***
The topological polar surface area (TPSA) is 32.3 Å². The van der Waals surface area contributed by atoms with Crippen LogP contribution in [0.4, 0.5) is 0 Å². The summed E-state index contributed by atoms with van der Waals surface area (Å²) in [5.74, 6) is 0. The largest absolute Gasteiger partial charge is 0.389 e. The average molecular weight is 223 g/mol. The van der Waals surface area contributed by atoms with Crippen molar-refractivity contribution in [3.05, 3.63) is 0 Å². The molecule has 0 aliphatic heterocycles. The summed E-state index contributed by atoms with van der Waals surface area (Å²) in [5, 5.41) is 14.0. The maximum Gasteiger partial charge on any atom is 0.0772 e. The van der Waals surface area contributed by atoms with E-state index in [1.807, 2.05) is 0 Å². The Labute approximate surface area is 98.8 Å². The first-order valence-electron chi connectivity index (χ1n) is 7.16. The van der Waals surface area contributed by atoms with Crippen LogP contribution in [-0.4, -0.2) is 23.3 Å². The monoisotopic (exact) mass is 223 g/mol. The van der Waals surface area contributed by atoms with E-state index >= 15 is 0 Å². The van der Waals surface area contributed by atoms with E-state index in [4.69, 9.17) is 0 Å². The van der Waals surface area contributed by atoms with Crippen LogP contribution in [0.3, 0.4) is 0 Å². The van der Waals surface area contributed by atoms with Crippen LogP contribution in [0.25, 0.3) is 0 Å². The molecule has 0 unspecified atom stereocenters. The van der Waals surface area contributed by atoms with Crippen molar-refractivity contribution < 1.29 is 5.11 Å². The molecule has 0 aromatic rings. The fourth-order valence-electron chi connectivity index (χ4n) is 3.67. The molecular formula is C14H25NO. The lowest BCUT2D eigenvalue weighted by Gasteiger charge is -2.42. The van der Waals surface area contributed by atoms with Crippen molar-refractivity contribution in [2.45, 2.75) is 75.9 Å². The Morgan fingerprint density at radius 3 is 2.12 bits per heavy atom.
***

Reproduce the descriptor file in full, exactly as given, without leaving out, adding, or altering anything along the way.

The topological polar surface area (TPSA) is 32.3 Å². The van der Waals surface area contributed by atoms with Crippen LogP contribution in [0.4, 0.5) is 0 Å². The summed E-state index contributed by atoms with van der Waals surface area (Å²) in [5.74, 6) is 0. The largest absolute Gasteiger partial charge is 0.389 e. The average molecular weight is 223 g/mol. The van der Waals surface area contributed by atoms with Crippen molar-refractivity contribution in [3.05, 3.63) is 0 Å². The molecule has 0 aliphatic heterocycles. The summed E-state index contributed by atoms with van der Waals surface area (Å²) in [5, 5.41) is 14.0. The maximum Gasteiger partial charge on any atom is 0.0772 e. The van der Waals surface area contributed by atoms with E-state index in [1.807, 2.05) is 0 Å². The Labute approximate surface area is 98.8 Å². The first-order valence-electron chi connectivity index (χ1n) is 7.16. The van der Waals surface area contributed by atoms with Crippen LogP contribution in [-0.4, -0.2) is 23.3 Å². The monoisotopic (exact) mass is 223 g/mol. The van der Waals surface area contributed by atoms with E-state index >= 15 is 0 Å². The van der Waals surface area contributed by atoms with E-state index in [4.69, 9.17) is 0 Å². The van der Waals surface area contributed by atoms with Crippen LogP contribution in [0.3, 0.4) is 0 Å². The van der Waals surface area contributed by atoms with Crippen LogP contribution in [0.25, 0.3) is 0 Å². The molecule has 0 unspecified atom stereocenters. The van der Waals surface area contributed by atoms with Crippen molar-refractivity contribution < 1.29 is 5.11 Å². The molecule has 0 aromatic rings. The fourth-order valence-electron chi connectivity index (χ4n) is 3.67. The molecular formula is C14H25NO. The lowest BCUT2D eigenvalue weighted by Gasteiger charge is -2.42. The van der Waals surface area contributed by atoms with Crippen molar-refractivity contribution in [2.45, 2.75) is 75.9 Å². The Morgan fingerprint density at radius 3 is 2.12 bits per heavy atom.